New Jobs Ease at 236K, Though Perhaps Not Enough to Scrap a May Rate Hike

It will take more data showing a slowing trend for the Fed to stop rate increases, let alone reverse them.

From the Federal Reserve’s point of view, the job numbers for March went in the right direction. The 236,000 new jobs were a little lower than the 238,000 consensus estimates from economists. Unemployment edged down to 3.5% from 3.6% in February. With revisions in January’s and February’s numbers, there were 17,000 fewer jobs than previously reported.

It’s a move in the right direction from the Fed’s view, as the organization’s representatives have repeatedly made clear. Increasing number of jobs means greater leverage for employees and companies competing for talent from a finite labor source, and that causes higher wages that in theory put upward pressure on inflation.

But although it’s significantly lower than the average monthly gain of 334,000 over the last six months, it still isn’t a large enough drop.

“When you look at today’s data coupled with February’s reported job openings, there’s still a lot of fat in the labor market as we approach the next recession that historically hasn’t been there,” Sean Snaith, director of the University of Central Florida’s Institute for Economic Forecasting, wrote in an emailed note.

Comerica Bank Chief Economist Bill Adams wrote, “The monthly jobs report roughly matched expectations and pointed to a still-growing economy but at a cooler pace than a few months ago. Imbalances in the labor market are lessening with labor force participation rising and job openings falling. The Fed will welcome cooler job growth and a less imbalanced labor market but could still be pushed to hike rates in early May if inflation surprises to the upside next week.”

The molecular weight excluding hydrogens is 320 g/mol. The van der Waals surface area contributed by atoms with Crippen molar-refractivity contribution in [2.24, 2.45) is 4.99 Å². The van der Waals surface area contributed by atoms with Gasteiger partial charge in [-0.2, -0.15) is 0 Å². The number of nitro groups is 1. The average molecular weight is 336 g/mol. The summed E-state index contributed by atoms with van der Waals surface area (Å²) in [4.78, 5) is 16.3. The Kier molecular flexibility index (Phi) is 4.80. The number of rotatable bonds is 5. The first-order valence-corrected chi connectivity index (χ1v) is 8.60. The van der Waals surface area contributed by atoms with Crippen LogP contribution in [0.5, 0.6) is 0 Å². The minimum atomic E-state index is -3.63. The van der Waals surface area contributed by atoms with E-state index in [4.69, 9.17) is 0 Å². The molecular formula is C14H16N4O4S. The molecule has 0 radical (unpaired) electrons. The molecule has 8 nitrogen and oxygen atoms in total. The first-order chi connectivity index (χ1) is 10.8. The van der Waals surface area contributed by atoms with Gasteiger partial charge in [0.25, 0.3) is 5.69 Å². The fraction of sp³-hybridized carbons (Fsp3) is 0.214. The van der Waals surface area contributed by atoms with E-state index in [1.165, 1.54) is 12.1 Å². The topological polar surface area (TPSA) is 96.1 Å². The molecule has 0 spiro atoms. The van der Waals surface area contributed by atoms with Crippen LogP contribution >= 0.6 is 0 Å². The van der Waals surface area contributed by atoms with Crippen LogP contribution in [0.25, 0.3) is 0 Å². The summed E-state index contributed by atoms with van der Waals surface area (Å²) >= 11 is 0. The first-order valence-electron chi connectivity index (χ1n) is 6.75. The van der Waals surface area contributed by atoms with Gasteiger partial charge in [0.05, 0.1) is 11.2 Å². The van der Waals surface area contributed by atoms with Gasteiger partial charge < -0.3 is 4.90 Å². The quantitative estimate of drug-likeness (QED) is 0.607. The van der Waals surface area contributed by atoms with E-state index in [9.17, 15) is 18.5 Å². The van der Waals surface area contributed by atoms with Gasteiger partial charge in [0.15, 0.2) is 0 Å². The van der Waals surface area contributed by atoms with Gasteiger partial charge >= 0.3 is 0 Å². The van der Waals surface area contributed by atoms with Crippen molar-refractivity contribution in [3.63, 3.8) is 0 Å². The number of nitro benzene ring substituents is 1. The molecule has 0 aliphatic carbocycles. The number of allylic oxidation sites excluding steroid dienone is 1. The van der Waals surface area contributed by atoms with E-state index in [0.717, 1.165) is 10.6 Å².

That leaves concerns for commercial real estate.

“The latest lower-than-expected jobs report from the Bureau of Labor Statistics is bittersweet for multifamily,” Carlos Vaz, CEO of CONTI Capital Multifamily Real Estate, wrote in a note to “On the one hand, this marked slowdown in payrolls might encourage the Fed to end their crusade to rein in prices via interest rate hikes. If this does occur, the financial markets can breathe a little easier as debt and insurance costs stabilize. But on the other hand, the suppression of job growth will be a dreary signal for multifamily, considering apartment demand bears a tight correlation with job creation.”

Investors in Agency MBS, CMO, and CMBS bonds have been concerned. The Silicon Valley Bank and Signature Bank closures have forced the FDIC into having to sell $114 billion of bonds the institutions had held, and that could push down values of all such bonds, which are an important financing mechanism in CRE. Higher interest rates would make the values of these fall. And other banks have significant volumes of such bonds in the held-to-maturity category, which means additional financial institutions might start feeling effects of falling liquidity and, potentially, solvency.